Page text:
The locally struck Palmyrene coins as identity markers
By Research assistant Nathalia B. Kristensen.
Coins were the mass media of the ancient world and provide us with a variety of representations connected to civic identities. In Antiquity cities would place imagery associated with local festivals, religion, public buildings, history and myths on their coinage. Palmyra was in that sense no different from other cities, but the images displayed on the Palmyrene coins and the representations of them were in a number of ways different from those of the surrounding regions.
The Palmyrene coins were small in size, measuring between 9 and 14 mm in diameter, and weighing no more than 2.7 g. The Palmyrene coins did bear the portrait of the Roman emperor, nor are Roman emperors mentioned on the legends on the coins. In fact, only very few of the coins bear inscriptions and those that do exclusively mention the name of the city in Greek, ΠAΛΜYΡΑ. It was customary in the Roman East to write the legends in Greek. However, given the bilingual nature of Palmyrene public life and the importance of the local Aramaic tongue in the city, we could have expected to see bilingual legends on the coins, as is the case on a few countermarks attributed to the city.
Both the obvers and reverse of the coins have representations of local gods, their attributes, or animals connected to the religious sphere (fig. 1). However, identifications of the specific gods proves difficult. The coins mostly depict heads in profile of deities wearing nimbuses, animals associated with local deities, and seated goddesses with lions. Religious reliefs from the city reveal that several goddesses could be seen together with a lion, such as Tyche, Atargatis, Astarte, and Cybele, and several gods would also wear nimbuses. This is perhaps most famously seen on the relief now in the Louvre (inv. no. AO 19801) depicting the Triad of Baalshamin, where Aglibôl and Malakbêl both wear nimbuses. A single series of coins with very similar imagery can identified with certainty. This series is also one of the only ones bearing the name of the city. On one side we see a winged Nike holding either a wreath or a palm branch next to a betyl (sometimes with a weight mounted on top) and the other side depicts the busts of three gods; the middle god wears a kalathos, while the two gods beside him wears nimbuses. Here we see the Triad of Bêl. Bêl is placed in the middle, easily identifiable with his distinct headdress, and Aglibôl and Yarhibôl are placed on either side. Other coins show the bust of a goddess wearing a mural crown; a common image on coins both in the Roman East and Parthia, where she is identified as Tyche. However, in Palmyra it has been argued that she should instead be seen as the goddess Gad, the Aramaic equivalent to Tyche.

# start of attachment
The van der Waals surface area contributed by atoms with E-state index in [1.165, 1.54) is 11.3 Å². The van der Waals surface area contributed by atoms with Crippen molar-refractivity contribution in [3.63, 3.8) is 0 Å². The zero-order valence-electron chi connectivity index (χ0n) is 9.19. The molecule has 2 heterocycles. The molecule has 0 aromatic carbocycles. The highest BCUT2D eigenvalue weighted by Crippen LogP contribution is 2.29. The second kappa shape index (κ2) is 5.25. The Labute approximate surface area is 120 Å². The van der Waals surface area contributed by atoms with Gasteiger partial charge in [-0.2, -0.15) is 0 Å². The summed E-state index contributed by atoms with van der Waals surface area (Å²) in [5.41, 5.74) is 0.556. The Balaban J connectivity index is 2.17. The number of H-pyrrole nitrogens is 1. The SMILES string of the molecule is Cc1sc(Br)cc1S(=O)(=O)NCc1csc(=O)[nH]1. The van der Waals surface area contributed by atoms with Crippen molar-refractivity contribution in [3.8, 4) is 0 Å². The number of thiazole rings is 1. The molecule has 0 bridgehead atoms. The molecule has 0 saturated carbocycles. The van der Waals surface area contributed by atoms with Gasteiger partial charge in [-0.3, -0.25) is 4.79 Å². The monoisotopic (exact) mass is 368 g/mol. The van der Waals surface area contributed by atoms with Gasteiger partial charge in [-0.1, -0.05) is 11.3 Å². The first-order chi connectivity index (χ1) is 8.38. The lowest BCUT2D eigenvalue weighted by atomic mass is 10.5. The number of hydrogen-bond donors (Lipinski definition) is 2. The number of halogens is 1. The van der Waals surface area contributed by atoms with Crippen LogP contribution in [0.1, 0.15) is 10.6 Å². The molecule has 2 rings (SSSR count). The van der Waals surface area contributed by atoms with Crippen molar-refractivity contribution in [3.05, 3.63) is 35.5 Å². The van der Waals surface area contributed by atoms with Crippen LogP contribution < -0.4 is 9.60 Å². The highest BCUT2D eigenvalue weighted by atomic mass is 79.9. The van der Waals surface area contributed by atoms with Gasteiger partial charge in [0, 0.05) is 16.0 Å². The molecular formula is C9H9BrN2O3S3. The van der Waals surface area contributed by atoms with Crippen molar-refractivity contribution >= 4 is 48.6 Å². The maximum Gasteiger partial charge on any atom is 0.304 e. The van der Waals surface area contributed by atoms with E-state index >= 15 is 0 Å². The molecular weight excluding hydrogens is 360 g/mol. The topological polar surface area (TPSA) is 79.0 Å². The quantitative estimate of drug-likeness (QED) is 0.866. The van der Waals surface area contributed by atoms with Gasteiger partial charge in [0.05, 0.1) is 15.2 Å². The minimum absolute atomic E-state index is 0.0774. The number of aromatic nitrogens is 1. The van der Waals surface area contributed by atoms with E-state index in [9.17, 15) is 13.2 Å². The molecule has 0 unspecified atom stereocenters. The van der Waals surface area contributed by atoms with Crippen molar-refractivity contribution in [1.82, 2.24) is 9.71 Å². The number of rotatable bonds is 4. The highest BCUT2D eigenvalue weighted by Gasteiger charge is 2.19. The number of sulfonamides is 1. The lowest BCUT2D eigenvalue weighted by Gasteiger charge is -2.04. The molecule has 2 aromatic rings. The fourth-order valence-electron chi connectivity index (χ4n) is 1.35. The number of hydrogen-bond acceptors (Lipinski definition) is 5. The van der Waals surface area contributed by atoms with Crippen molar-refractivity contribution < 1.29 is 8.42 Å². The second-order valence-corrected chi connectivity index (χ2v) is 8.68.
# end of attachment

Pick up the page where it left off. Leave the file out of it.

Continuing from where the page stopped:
Palmyra, or more precisely the Palmyrene elite and governing body, who authorized the minting of the coins, chose a distinct imagery on the coins, which was local, while simultaneously drawing on the influence and iconography of the Roman East and Parthia. The winged Nike seen on the Palmyrene coins was also seen on coins from the eastern provinces. However, Nike is only depicted next to a betyl on the Palmyrene coins. While being influenced by the traditions of the Roman Near East and Parthia, the city approached the motifs in a very local way and held on to communal traditions and imagery, which distinctly set the city apart from its neighbors and marked its place between the Roman East and Parthia.
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Kristensen, N. B. forthcoming a. ‘Money makes the World go round’. Production and Circulation Patterns of the Palmyrene Coinage, in R. Raja (ed.), The Small Stuff of the Palmyrenes. The Coins and Tesserae of Palmyra. Turnhout: Bepols.
Kristensen, N. B. forthcoming b. A Symbol of a City. The iconography of the Palmyrene coinage, in M. K. Heyn and R. Raja (eds.), Individualising the dead: Attributes in Palmyrene Funerary Sculpture. Turnhout: Bepols.
Kristensen, N. B. and Raja, R. Palmyrene Coins, in R. Raja (ed.), The Oxford Handbook on Palmyra. Oxford: Oxford University Press.